I find it easier to write freely in this format. I have several books on novel writing and I am exercising my writing muscle. There are several areas which need more in-depth exploration and that is what this exercise is about.
The lower levels of the palace were for the comfort of the male residents which, at this time, included the Baron, Alex Ulenka, his son, Pavel and his son-in-law Yuri. The other chambers were sometime occupied by visitors to the Palace which included the Barons brother-in-law and his son Feodor.
The Summer Palace was once the summer home for the Baron’s family but was now used all year round as his primary residence and place of business. Business was conducted on the first level, dignitaries were entertained there and chambers were available on the second level in the rare occasion they were needed.
The Baron had a suite of rooms which he and his wife shared, but she mostly spent time in the terem level and had a room of her own there as well. The third level was reserved as meeting rooms for larger gatherings and there was a great hall for grander occasions which were rarely used.
Sophia, the eldest sister, was married and lived in the terem, to her husbands discretion. She would often visit him in his chambers with their three year old son, Michail. The marriage was arrainged by her mother who thought the connection to his family was worth more than the character of her son-in-law who drank to excess and liked to entertain guests at the Baron’s expense.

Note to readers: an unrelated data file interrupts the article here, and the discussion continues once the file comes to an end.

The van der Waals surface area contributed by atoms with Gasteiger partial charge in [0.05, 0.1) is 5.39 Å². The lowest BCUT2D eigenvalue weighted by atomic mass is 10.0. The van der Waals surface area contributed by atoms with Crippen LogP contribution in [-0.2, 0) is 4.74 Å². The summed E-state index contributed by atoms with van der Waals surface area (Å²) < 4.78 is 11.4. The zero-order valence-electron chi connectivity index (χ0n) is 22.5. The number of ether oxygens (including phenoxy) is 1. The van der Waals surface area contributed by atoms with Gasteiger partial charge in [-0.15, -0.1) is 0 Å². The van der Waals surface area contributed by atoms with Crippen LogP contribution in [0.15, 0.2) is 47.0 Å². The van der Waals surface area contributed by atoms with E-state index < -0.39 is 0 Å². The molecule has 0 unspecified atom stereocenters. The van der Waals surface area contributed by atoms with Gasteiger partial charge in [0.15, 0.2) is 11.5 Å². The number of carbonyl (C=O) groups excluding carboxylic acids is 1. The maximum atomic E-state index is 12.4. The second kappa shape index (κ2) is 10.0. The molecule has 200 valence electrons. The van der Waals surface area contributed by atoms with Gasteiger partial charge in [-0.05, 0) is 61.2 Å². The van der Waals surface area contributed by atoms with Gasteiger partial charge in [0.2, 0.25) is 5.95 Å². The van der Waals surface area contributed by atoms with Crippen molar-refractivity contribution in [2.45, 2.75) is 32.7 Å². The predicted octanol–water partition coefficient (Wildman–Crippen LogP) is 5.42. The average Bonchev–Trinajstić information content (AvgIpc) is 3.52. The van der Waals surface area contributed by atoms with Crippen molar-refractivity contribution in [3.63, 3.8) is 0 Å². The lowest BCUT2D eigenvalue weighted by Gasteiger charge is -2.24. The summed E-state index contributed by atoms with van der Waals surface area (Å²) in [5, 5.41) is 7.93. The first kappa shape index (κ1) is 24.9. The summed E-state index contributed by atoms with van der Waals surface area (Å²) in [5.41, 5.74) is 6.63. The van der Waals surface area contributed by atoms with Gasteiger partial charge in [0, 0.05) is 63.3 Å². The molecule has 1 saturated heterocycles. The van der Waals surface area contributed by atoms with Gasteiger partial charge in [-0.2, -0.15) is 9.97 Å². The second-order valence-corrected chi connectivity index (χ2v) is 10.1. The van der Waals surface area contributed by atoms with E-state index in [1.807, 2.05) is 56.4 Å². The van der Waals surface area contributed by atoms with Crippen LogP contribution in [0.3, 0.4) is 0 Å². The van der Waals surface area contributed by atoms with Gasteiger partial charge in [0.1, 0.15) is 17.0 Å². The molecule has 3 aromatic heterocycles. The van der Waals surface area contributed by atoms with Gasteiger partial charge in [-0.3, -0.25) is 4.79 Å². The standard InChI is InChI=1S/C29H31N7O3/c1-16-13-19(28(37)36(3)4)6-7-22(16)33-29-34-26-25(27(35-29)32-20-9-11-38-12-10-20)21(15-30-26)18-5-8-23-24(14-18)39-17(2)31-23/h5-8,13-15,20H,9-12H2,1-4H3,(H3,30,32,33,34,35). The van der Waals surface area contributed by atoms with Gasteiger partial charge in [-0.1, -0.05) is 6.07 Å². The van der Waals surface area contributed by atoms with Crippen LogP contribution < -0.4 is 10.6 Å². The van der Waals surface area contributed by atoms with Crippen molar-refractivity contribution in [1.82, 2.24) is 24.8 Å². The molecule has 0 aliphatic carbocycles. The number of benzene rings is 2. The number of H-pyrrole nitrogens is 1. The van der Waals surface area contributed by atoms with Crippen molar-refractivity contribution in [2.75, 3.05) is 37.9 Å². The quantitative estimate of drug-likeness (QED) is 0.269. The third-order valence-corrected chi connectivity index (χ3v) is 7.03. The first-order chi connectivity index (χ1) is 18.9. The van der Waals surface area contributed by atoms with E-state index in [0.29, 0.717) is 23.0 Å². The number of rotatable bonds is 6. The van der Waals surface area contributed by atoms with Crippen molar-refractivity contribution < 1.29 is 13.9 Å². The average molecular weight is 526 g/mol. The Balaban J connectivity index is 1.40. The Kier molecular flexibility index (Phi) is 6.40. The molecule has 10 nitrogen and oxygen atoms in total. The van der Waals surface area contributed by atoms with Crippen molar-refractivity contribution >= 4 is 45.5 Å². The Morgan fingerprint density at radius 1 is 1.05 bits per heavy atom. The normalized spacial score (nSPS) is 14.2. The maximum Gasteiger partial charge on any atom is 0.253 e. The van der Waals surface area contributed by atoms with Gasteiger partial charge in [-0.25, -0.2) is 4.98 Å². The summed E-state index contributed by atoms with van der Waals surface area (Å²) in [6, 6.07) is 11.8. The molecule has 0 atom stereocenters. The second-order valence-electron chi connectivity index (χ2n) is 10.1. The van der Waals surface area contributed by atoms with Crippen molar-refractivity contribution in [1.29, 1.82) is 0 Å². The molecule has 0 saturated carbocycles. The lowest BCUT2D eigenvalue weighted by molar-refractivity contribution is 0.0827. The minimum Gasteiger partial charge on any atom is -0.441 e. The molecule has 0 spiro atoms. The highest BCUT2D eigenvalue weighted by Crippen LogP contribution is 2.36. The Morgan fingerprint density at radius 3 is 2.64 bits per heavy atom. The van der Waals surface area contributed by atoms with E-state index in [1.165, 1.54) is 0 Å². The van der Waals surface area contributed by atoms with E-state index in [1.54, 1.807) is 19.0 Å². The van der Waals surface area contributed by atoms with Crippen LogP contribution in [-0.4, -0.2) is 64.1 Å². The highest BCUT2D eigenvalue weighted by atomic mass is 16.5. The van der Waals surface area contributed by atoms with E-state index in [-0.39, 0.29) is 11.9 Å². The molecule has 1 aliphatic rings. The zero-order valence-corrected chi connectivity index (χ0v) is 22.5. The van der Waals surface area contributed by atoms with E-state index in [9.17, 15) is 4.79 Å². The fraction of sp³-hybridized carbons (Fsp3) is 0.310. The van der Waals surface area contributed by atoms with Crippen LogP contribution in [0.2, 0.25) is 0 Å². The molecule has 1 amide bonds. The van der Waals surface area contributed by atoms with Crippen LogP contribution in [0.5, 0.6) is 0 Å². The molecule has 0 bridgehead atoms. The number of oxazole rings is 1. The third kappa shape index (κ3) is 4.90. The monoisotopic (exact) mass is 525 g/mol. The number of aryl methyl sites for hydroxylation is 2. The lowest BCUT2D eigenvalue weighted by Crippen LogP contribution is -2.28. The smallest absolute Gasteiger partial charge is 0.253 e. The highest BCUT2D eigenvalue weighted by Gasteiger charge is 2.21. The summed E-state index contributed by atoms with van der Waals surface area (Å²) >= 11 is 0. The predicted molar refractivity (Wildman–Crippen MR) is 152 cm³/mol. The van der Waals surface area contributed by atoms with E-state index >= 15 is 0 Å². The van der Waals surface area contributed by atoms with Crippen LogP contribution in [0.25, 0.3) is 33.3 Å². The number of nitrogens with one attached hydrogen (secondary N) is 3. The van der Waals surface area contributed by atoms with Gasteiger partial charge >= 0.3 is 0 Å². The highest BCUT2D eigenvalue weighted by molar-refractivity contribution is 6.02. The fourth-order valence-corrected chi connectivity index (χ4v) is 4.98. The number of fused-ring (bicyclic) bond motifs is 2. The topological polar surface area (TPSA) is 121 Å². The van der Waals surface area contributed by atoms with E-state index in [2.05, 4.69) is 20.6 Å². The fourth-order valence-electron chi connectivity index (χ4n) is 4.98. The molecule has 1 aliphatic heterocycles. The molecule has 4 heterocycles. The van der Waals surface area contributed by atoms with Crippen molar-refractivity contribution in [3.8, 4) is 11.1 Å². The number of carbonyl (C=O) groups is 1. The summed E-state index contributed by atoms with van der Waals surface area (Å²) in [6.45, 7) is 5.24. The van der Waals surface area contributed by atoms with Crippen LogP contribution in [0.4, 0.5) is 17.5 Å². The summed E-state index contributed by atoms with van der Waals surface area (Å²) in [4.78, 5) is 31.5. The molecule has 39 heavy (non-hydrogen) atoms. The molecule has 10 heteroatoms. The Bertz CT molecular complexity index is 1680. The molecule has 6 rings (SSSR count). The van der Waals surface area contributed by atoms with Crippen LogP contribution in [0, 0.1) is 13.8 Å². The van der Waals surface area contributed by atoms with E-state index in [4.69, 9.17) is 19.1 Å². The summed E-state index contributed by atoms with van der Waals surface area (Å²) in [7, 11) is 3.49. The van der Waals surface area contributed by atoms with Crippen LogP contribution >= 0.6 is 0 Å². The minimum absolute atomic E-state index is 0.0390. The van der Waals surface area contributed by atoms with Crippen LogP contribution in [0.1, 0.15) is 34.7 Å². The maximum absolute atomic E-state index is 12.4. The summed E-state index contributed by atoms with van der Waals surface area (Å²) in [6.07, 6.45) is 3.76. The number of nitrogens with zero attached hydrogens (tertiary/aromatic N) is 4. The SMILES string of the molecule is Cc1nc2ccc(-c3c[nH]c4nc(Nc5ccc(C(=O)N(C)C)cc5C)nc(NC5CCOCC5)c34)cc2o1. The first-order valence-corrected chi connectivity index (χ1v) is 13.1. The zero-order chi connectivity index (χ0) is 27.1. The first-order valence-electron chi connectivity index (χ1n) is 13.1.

The expansive acreage on which the Summer Palace was situated also contained a farmhouse and stable which was occupied by the stable master and groundskeeper.
Herr Rolf Boer was lured to the Foreign Quarter by the promise of opportunity for work and land ownership as were many foreigner’s of different talents to enrich the Russian era of enlightenment introduced by the late Tsar Alexis.
“They’re taking jobs away from our own people,” Yuri said in complaint.
“Foreigners brought in to teach us their Western ideas is not a popular concept amongst the peasantry,” Baron Ulenka said to his son-in-law in agreement.
“The opinions of the Boyar and patriarch are worse, they resent the Tsar’s idea that we need foreign influence to bring us in step with Europe, influencing our culture and traditions.
The next morning WIley woke somewhat confused by his surroundings. The blonde mop of Henry’s hair directly to his right gave him a start until the haunting reality of the way his life was interrupted by his own doing. He stirred and Henry sat up and immediately started handing out chores.
“First though, Wiley, that is your name?” he asked. “We will go up to the farmhouse to break our fast. Then you will take all this hay and distribute it amongst the stalls after you clean them out. The troughs must be filled with water, the horses brushed, and exercised.”
“Henry, is it? That black horse? Is he always so lively? I could hear him all night moving about.” he said.
“Well, he’s strong willed and young, he could use your extra attention. He is a good horse but somewhat neglected. Do you ride?”
“No, but I’ll learn,” he said. “Wait for me.”